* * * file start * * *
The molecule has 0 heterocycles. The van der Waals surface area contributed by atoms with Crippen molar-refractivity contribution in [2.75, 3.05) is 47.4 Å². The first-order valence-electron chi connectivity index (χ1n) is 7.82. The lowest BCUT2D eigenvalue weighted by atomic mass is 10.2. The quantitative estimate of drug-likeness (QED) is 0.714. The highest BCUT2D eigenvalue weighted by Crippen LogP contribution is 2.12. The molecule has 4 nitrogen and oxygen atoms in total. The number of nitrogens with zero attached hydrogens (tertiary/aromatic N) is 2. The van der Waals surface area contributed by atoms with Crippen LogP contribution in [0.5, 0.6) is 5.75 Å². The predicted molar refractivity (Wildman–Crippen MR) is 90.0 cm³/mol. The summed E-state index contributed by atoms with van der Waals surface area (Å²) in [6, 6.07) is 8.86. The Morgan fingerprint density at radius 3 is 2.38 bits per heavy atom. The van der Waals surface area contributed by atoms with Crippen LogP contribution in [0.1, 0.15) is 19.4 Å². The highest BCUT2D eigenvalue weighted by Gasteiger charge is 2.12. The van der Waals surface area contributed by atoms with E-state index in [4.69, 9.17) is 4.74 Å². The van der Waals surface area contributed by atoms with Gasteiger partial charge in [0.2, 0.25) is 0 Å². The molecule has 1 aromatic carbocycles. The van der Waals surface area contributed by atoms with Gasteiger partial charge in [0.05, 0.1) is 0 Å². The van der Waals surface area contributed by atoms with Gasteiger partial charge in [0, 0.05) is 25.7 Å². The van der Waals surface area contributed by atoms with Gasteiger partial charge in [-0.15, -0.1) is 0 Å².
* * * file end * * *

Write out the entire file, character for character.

The molecule has 0 heterocycles. The van der Waals surface area contributed by atoms with Crippen molar-refractivity contribution in [2.75, 3.05) is 47.4 Å². The first-order valence-electron chi connectivity index (χ1n) is 7.82. The lowest BCUT2D eigenvalue weighted by atomic mass is 10.2. The quantitative estimate of drug-likeness (QED) is 0.714. The highest BCUT2D eigenvalue weighted by Crippen LogP contribution is 2.12. The molecule has 4 nitrogen and oxygen atoms in total. The number of nitrogens with zero attached hydrogens (tertiary/aromatic N) is 2. The van der Waals surface area contributed by atoms with Crippen LogP contribution in [0.5, 0.6) is 5.75 Å². The predicted molar refractivity (Wildman–Crippen MR) is 90.0 cm³/mol. The summed E-state index contributed by atoms with van der Waals surface area (Å²) in [6, 6.07) is 8.86. The Morgan fingerprint density at radius 3 is 2.38 bits per heavy atom. The van der Waals surface area contributed by atoms with Crippen LogP contribution in [0.1, 0.15) is 19.4 Å². The highest BCUT2D eigenvalue weighted by Gasteiger charge is 2.12. The van der Waals surface area contributed by atoms with E-state index in [4.69, 9.17) is 4.74 Å². The van der Waals surface area contributed by atoms with Gasteiger partial charge in [0.2, 0.25) is 0 Å². The molecule has 1 aromatic carbocycles. The van der Waals surface area contributed by atoms with Gasteiger partial charge in [0.05, 0.1) is 0 Å². The van der Waals surface area contributed by atoms with Gasteiger partial charge in [0, 0.05) is 25.7 Å². The van der Waals surface area contributed by atoms with Gasteiger partial charge in [-0.15, -0.1) is 0 Å².